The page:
Over the years, various of my colleagues and I have noticed that these "home-grown" styles, when efficient and legible, often uncannily resemble Italic even though (in most cases) the writer has had no exposure to instruction in Italic handwriting.

    This tendency (among writers trained in multiple styles) to re-invent or "gravitate to" Italic-like forms suggests that research into Italic handwriting can help us understand/research the handwritings of those writers who have received training in multiple writing-styles. Note that those trained in multiple writing-styles include a very large proportion of the inhabitants of the USA.

    This phenomenon (of Italic spontaneously "re-invented" by legible writers who have survived instructional chaos in handwriting) suggests also that we may wish to research Italic handwriting as a retraining-method possibly appropriate for the many who have survived instructional chaos in handwriting but who have unhappily not developed any competent form of writing for themselves. (Again, this category likewise includes a large number of USA citizens! - suggesting a significant public benefit possible from such research.)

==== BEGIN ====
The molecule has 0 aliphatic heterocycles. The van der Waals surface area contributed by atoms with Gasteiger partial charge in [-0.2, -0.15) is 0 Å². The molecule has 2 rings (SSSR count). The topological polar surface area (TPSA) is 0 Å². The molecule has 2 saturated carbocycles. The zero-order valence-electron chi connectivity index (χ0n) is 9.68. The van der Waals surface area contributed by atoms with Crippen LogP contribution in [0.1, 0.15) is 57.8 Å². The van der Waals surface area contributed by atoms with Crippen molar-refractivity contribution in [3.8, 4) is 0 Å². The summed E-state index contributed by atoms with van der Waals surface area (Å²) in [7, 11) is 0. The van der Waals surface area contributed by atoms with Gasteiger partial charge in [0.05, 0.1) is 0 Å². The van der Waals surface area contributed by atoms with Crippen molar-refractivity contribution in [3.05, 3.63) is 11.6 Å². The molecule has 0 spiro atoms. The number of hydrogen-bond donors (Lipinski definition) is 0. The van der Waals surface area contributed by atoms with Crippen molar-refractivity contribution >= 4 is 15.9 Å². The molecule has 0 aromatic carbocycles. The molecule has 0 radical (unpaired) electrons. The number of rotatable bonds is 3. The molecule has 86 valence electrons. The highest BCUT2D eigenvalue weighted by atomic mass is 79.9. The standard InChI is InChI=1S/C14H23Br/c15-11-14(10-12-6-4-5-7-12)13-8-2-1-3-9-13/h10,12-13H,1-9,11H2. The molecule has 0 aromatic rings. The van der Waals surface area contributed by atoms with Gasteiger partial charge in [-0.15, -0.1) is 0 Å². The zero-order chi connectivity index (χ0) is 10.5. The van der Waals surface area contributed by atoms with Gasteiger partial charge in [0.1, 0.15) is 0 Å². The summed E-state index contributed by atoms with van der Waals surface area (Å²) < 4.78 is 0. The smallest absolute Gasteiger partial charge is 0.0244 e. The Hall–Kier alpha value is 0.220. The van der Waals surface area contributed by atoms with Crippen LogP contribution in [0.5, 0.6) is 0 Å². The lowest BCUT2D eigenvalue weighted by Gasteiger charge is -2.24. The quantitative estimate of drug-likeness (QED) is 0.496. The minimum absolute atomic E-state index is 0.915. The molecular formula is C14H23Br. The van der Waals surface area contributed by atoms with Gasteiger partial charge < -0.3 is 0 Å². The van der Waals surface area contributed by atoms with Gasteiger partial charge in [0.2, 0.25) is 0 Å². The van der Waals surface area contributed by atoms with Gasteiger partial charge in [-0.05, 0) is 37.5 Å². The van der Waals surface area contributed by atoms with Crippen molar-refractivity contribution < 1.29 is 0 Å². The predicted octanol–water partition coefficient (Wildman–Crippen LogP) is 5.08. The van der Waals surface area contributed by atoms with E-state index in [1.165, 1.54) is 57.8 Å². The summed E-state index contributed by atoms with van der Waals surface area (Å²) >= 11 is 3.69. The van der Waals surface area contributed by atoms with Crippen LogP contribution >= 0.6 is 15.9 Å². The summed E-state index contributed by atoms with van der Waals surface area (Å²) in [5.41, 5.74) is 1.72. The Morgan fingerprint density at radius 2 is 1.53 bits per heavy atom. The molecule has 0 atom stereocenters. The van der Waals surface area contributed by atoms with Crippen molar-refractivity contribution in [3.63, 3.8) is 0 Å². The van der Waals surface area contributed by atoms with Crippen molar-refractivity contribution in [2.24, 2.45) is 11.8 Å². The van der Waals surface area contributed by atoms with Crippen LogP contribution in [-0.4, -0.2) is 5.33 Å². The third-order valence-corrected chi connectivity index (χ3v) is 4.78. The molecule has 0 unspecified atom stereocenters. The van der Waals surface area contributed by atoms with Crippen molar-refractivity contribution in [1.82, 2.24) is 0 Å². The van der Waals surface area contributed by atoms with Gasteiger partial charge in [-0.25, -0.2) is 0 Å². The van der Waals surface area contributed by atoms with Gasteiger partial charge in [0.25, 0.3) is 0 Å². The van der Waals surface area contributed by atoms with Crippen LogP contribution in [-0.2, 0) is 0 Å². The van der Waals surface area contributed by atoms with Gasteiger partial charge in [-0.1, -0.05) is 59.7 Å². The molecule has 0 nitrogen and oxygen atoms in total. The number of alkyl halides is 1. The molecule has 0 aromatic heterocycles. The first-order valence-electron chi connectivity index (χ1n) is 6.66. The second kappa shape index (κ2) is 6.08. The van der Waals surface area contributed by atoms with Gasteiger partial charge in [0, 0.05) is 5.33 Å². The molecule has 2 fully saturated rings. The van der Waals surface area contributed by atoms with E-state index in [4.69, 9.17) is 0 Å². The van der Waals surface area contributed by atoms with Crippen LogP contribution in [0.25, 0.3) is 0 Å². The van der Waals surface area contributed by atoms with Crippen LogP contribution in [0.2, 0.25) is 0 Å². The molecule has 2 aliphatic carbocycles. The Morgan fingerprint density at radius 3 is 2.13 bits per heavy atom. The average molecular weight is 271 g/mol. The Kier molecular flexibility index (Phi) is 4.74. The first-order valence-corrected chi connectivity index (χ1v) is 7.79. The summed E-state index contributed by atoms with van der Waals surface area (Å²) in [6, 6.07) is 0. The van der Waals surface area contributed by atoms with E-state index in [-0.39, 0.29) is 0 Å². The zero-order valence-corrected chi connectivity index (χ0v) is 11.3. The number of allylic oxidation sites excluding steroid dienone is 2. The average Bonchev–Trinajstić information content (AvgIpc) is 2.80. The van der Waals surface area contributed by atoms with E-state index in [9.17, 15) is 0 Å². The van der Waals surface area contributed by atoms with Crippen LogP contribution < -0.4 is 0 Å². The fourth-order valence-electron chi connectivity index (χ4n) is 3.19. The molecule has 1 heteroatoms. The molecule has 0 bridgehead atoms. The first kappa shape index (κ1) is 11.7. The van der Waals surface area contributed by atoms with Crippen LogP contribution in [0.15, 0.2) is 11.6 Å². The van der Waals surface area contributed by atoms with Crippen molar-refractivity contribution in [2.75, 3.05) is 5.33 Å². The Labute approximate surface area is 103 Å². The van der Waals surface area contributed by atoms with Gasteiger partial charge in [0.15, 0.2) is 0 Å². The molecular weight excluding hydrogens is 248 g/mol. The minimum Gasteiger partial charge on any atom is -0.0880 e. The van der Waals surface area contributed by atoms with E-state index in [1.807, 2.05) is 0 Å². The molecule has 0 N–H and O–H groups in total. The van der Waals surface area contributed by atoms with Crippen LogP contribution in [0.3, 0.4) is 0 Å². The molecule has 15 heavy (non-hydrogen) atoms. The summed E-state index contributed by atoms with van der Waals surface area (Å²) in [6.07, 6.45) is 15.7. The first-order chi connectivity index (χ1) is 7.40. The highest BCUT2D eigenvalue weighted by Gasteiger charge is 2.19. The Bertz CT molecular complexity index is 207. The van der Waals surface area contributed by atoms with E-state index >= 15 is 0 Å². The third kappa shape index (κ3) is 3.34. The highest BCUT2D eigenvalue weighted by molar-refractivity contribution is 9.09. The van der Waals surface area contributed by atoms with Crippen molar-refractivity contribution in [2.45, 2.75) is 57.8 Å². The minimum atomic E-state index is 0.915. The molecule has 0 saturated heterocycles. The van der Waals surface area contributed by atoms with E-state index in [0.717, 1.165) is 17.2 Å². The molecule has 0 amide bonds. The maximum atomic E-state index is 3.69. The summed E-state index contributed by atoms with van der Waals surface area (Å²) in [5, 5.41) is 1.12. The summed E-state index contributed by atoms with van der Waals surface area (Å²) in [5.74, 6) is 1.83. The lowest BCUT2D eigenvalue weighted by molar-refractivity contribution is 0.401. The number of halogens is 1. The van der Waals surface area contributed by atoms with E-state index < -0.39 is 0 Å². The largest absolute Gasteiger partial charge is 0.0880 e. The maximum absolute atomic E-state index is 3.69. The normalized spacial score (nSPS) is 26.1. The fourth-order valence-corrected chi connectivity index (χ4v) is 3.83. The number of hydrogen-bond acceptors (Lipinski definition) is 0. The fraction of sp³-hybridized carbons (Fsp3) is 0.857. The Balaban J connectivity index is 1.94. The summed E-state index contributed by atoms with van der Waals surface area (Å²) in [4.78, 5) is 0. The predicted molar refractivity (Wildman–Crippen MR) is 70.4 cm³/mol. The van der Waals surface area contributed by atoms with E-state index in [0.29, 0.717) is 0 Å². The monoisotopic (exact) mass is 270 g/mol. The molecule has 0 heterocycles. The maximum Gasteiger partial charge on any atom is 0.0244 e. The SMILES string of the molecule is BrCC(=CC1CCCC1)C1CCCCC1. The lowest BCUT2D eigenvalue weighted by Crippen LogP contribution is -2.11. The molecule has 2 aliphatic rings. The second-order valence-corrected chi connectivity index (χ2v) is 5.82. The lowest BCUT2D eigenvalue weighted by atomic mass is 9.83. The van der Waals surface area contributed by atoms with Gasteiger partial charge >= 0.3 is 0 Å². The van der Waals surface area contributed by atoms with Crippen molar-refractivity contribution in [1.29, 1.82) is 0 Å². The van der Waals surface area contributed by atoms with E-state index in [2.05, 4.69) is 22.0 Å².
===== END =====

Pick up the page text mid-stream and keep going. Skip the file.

3. Join Date
    Nov 2003
    I find this quite interesting. The dilema you mentioned regarding constant style changes during early educational years...I experienced as well. Ultimately, I wielded my own writing style in the end (fortunately legible...snicker).

    I'd be curious to see what "Italic" handwriting truly is. Would you mind providing some links where I can get a better feel for it?


  4. Kate Gladstone is offline Handwriting Educator & Therapist
    Join Date
    Mar 2004

    Greg, you ask about Italic handwriting ...

    Greg (and anyone else interested) -

    the following links will give you some information/examples/instruction on Italic handwriting.

    (intro to a 20-webpage on-line illustrated textbook called "How to teach Italic": an English-language translation of some material prepared for Iceland's school-system around 1982 when that nation's schools switched to Italic)

    (here you can click on/view/download [as PDFs] many sample pages from the USA's largest Italic-handwriting textbook-series [Getty-Dubay Italic Handwriting]. About half the schools in and around Portland, Oregon use this method and series, as do about 1/3 of the USA's two million homeschoolers, along with at least one private or public school in each of the 50 states of the USA. Available downloads here also include handwriting-samples of children/teens writing Italic, as well as material from the series' adult-level companion book WRITE NOW, which Getty/Dubay and some other Italic instructors use to teach better-handwriting classes for the general public and for specialized audiences such as physicians)